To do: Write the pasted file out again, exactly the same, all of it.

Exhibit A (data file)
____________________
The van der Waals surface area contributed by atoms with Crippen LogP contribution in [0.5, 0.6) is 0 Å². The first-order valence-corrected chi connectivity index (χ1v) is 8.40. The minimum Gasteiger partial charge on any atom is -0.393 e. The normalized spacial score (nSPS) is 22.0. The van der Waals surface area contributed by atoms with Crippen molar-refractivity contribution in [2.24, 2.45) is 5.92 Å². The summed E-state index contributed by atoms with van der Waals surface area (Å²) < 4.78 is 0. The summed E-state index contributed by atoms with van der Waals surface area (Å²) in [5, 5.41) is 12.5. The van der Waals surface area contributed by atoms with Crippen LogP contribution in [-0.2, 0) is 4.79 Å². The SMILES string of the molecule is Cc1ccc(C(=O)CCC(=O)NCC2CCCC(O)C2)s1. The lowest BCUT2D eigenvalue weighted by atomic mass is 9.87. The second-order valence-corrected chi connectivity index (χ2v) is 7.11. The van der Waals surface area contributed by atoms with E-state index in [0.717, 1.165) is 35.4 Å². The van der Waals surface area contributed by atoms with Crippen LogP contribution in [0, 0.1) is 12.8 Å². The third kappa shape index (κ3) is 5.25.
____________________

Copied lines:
The van der Waals surface area contributed by atoms with Crippen LogP contribution in [0.5, 0.6) is 0 Å². The first-order valence-corrected chi connectivity index (χ1v) is 8.40. The minimum Gasteiger partial charge on any atom is -0.393 e. The normalized spacial score (nSPS) is 22.0. The van der Waals surface area contributed by atoms with Crippen molar-refractivity contribution in [2.24, 2.45) is 5.92 Å². The summed E-state index contributed by atoms with van der Waals surface area (Å²) < 4.78 is 0. The summed E-state index contributed by atoms with van der Waals surface area (Å²) in [5, 5.41) is 12.5. The van der Waals surface area contributed by atoms with Crippen LogP contribution in [-0.2, 0) is 4.79 Å². The SMILES string of the molecule is Cc1ccc(C(=O)CCC(=O)NCC2CCCC(O)C2)s1. The lowest BCUT2D eigenvalue weighted by atomic mass is 9.87. The second-order valence-corrected chi connectivity index (χ2v) is 7.11. The van der Waals surface area contributed by atoms with E-state index in [0.717, 1.165) is 35.4 Å². The van der Waals surface area contributed by atoms with Crippen LogP contribution in [0, 0.1) is 12.8 Å². The third kappa shape index (κ3) is 5.25.